Vasa Praevia

Vasa Praevia is a rarely (1:2500) reported condition in which fetal blood vessel(s) from the placenta or umbilical cord crosses the entrance to the birth canal, beneath the baby. The condition has a high fetal mortality rate (50-95%). This can be attributed to rapid fetal exsanguination resulting from the vessels tearing when the cervix dilates, membranes rupture or if the vessels become pinched off as they are compressed between the baby and the walls of the birth canal.

The aberrant vessels result from:

Velamentous Insertion of the Umbilical Cord
Bilobed Placenta
Succenturiate Lobed placenta


Little is known about the cause of these conditions. The most widely recognized theory is called trophotropism. According to Dr. Harris Finberg, trophotropism in placental tissue can be compared to the tendency of a plant to lean towards the sun to get the light it needs to survive. Since the lower segment of the uterus is not as nourishing as the upper segment, the placenta will remodel itself upwards to reach more nourishing tissue.

As the placenta remodels, new growth may occur away from the location where the cord inserts into the placental resulting in velamentous cord insertion. Or the remodeling may leave the placenta in lobes connected by unprotected blood vessels running through the membranes between the lobes (bi-lobed, succenturiate lobed placenta).

Vasa Praevia can result from low-lying placenta or placenta preavia, where the placenta is in front of the birth canal.

Warning Signs of Vasa Preavia

Vasa Praevia might be present if any of the following conditions exist:

  • velamentous cord insertion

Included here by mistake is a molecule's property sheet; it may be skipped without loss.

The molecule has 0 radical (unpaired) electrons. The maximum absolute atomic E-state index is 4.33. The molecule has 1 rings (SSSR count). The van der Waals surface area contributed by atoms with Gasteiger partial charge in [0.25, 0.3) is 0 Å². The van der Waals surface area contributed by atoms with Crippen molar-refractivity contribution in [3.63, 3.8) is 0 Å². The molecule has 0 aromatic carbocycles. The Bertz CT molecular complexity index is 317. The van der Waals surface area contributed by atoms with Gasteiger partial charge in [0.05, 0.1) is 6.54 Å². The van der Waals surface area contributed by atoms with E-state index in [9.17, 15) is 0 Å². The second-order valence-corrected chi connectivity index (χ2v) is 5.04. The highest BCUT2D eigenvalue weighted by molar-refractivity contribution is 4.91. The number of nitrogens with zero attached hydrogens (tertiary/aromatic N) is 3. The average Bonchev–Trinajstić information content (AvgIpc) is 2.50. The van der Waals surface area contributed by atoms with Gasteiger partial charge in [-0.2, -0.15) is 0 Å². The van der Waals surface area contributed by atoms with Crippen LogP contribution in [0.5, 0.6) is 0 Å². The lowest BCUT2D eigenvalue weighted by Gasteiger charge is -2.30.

• bilobed placenta
  • succenturiate-lobed placenta
  • low-lying placenta or placenta preavia (even if it corrects itself!)
  • pregnancies resulting from in-vitro fertilization
  • multiple pregnancies
  • maternal history of D&C or uterine surgery


When vasa preavia is detected prior to labor, the baby has a much greater chance of surviving. Survival rates can range from 50 -95%, but are coming up as Vasa Praevia is being diagnosed more often.

Vasa Praevia can be detected during pregnancy with use of transvaginal sonography, preferably in combination with color Doppler. Women with the above risk factors should have this test to rule out Vasa Praevia.

When Vasa Praevia is diagnosed, elective delivery by cesarean before labor begins can save the baby’s life. Ideally, it should be performed early enough to avoid an emergency, but late enough to avoid problems associated with prematurity. The IVPF recommends hospitalization in the 3rd trimester, delivery by 35 weeks, and immediate blood transfusion of the infant in the event of a rupture.

Steroid treatments can help accelerate the maturation of the baby’s lungs. An amniocentesis can assess fetal lung maturity.

When there is bleeding during pregnancy, investigation for the source of the blood is necessary. If the blood is determined to be fetal (from the baby), immediate action must be taken to assess the condition of the baby.